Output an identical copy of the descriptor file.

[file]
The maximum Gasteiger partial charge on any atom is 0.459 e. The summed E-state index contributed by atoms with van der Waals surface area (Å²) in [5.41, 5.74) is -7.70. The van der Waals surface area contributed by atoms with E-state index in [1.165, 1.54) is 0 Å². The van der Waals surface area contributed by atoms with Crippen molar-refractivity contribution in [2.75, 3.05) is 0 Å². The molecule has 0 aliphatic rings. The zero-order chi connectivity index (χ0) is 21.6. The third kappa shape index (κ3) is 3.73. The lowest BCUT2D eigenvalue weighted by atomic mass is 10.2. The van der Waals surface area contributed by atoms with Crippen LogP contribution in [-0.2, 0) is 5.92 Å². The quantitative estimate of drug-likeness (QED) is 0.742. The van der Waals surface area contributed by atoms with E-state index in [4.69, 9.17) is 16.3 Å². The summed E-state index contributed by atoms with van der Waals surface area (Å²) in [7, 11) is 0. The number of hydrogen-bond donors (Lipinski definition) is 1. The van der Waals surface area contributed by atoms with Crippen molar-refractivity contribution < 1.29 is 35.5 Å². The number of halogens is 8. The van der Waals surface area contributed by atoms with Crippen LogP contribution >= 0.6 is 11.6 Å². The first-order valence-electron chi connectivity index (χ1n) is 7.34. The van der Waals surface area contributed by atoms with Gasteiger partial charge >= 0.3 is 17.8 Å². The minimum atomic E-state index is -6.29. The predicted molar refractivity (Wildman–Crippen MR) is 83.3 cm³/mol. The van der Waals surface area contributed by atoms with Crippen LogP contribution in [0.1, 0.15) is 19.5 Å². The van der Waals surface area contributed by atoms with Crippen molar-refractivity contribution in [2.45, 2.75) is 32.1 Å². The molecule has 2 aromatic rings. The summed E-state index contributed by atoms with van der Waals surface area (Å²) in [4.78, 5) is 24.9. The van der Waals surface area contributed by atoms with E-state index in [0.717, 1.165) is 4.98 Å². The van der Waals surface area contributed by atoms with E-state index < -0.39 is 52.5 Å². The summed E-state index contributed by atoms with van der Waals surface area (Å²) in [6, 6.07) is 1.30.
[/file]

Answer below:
The maximum Gasteiger partial charge on any atom is 0.459 e. The summed E-state index contributed by atoms with van der Waals surface area (Å²) in [5.41, 5.74) is -7.70. The van der Waals surface area contributed by atoms with E-state index in [1.165, 1.54) is 0 Å². The van der Waals surface area contributed by atoms with Crippen molar-refractivity contribution in [2.75, 3.05) is 0 Å². The molecule has 0 aliphatic rings. The zero-order chi connectivity index (χ0) is 21.6. The third kappa shape index (κ3) is 3.73. The lowest BCUT2D eigenvalue weighted by atomic mass is 10.2. The van der Waals surface area contributed by atoms with Crippen LogP contribution in [-0.2, 0) is 5.92 Å². The quantitative estimate of drug-likeness (QED) is 0.742. The van der Waals surface area contributed by atoms with E-state index in [4.69, 9.17) is 16.3 Å². The summed E-state index contributed by atoms with van der Waals surface area (Å²) in [7, 11) is 0. The number of hydrogen-bond donors (Lipinski definition) is 1. The van der Waals surface area contributed by atoms with Crippen molar-refractivity contribution < 1.29 is 35.5 Å². The number of halogens is 8. The van der Waals surface area contributed by atoms with Crippen LogP contribution >= 0.6 is 11.6 Å². The first-order valence-electron chi connectivity index (χ1n) is 7.34. The van der Waals surface area contributed by atoms with Gasteiger partial charge >= 0.3 is 17.8 Å². The minimum atomic E-state index is -6.29. The predicted molar refractivity (Wildman–Crippen MR) is 83.3 cm³/mol. The van der Waals surface area contributed by atoms with Crippen LogP contribution in [0.1, 0.15) is 19.5 Å². The van der Waals surface area contributed by atoms with Crippen molar-refractivity contribution in [2.45, 2.75) is 32.1 Å². The molecule has 2 aromatic rings. The summed E-state index contributed by atoms with van der Waals surface area (Å²) in [4.78, 5) is 24.9. The van der Waals surface area contributed by atoms with E-state index in [0.717, 1.165) is 4.98 Å². The van der Waals surface area contributed by atoms with E-state index < -0.39 is 52.5 Å². The summed E-state index contributed by atoms with van der Waals surface area (Å²) in [6, 6.07) is 1.30.